Then Jeremy learns about the squip. It’s from Japan. Quantum nano-technology CPU. The quantum computer in the pill will travel through your blood until it implants in your brain and it tells you what to do.

With a pill-sized supercomputer telling him what to do, Jeremy knows he can finally win over Christine, gain popularity, and become the coolest guy in school. But as Jeremy relies more and more on the squip’s influence, he’ll have to decide if being cool is worth giving up on being himself in Be More Chill: The Graphic Novel (2021) by Ned Vizzini, adapted by David Levithan, illustrated by Nick Bertozzi.

Find it on Bookshop.

Be More Chill: The Graphic Novel is, as you might have guessed, the graphic novel adaptation of Vizzini’s 2004 novel by the same name. The original book also inspired a musical adaptation which I may more or may not have quoted in my booktalk above–did you catch the reference?

Levithan’s adaptation of the text works well to bring the book into graphic novel form. Bertozzi’s illustrations are primarily black and white with blue as an accent color. This choice works very well to focus reader attention as the story moves forward. It’s worth noting that this a faithful adaptation of Vizzini’s original text which features a dramatically different story arc than the musical.

Readers familiar with the story but new to graphic novels will enjoy this new format even without the madcap changes found in the musical. Recommended for readers looking for a contemporary graphic novel with elements of speculative fiction and caustic wit.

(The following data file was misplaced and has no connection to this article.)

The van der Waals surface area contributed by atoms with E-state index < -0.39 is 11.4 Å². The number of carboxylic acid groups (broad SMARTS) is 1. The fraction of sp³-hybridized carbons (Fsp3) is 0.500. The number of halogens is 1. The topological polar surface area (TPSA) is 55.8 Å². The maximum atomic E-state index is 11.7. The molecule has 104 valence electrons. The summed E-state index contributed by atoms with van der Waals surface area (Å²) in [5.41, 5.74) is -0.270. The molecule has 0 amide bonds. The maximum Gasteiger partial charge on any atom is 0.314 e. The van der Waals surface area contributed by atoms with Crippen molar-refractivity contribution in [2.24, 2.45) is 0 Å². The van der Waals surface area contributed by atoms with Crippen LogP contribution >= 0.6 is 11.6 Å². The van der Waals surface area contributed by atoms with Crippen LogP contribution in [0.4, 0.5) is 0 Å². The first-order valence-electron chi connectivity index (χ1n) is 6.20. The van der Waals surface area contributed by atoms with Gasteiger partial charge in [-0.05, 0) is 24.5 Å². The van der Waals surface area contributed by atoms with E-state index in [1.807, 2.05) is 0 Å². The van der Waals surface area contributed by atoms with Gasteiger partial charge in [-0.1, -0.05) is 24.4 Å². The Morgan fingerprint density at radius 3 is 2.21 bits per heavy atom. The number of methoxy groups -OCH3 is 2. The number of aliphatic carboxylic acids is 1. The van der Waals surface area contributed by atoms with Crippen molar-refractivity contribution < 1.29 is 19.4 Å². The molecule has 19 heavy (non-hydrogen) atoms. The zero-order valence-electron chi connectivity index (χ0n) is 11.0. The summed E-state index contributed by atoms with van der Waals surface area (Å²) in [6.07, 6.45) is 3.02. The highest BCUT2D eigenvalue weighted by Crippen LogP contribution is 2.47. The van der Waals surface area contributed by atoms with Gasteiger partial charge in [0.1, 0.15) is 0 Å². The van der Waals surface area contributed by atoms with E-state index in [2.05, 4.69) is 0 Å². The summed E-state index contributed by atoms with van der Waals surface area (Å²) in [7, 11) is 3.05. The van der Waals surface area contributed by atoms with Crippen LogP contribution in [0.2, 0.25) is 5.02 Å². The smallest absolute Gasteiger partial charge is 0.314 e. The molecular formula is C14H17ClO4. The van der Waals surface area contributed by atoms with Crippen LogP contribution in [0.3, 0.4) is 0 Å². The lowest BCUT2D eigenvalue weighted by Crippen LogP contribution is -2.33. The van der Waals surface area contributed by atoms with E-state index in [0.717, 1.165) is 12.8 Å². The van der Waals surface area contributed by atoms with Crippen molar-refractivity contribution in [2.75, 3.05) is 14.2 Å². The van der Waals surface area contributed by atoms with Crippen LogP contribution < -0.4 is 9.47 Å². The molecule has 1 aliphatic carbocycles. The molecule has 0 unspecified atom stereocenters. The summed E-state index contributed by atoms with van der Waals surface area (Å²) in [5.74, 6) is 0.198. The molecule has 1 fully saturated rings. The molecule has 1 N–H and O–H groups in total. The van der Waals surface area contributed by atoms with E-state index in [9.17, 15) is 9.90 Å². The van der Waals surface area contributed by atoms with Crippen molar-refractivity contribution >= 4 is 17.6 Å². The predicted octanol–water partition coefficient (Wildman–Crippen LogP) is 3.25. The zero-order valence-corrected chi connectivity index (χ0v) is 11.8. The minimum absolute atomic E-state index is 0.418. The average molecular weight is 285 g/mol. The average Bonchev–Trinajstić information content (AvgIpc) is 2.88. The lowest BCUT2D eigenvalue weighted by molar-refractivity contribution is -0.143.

Possible Pairings: Simon Vs. The Homo-Sapiens Agenda by Becky Albertalli, Deacon Locke Went to Prom by Brian Katcher, The Astonishing Adventures of Fanboy and Goth Girl by Barry Lyga, The Rest of Us Just Live Here by Patrick Ness, Super Fake Love Song by David Yoon

Week in Review

Week in Review: June 12: In which the blog has a new look

Blog Posts of The Week:

Tweet of the Week:

Instagram Post of the Week:

How My Week Went:

Lots of fun blog updates happened this month already. You might have noticed I have a new header, new theme, and a slimmed down sidebar if you are viewing on a computer. I’m really excited about the new look–especially having my social icons at the top of the page. Be sure to click through to follow me in various places. You can also find my Amazon and Bookshop affiliate links at the end of the social bar if you want to support me/the blog while buying books.

Mercury is in retrograde right now which is often attributed to increased miscommunication, confusion, and other annoying things. All of which have been present in abundance at work while reporting on site amidst a significant amount of construction. I’m looking forward to a quiet Sunday to recover.

How was your week?

Book Lists

Read-a-likes for To All the Boys I’ve Loved Before by Jenny Han

Jenny Han’s heroine Lara Jean Song endeared herself to readers in Jenny Han’s trilogy and, of course, in the Netflix adaptations. Hopefully these read-a-likes will help fill the Lara Jean shaped hole in your heart if you’ve finished the series.

Click the book titles below to read my reviews.

You can also shop this list on Bookshop with some bonus titles included.

Lara Jean Read-a-likes collage with cover art for To All the Boys I've Loved Before, PS I Still Love You, Always and Forever Lara JeanIf you’re anything like me and consider yourself Lara Jean’s number one fan, you might want to check out these fan buttons I made to declare your allegiance online.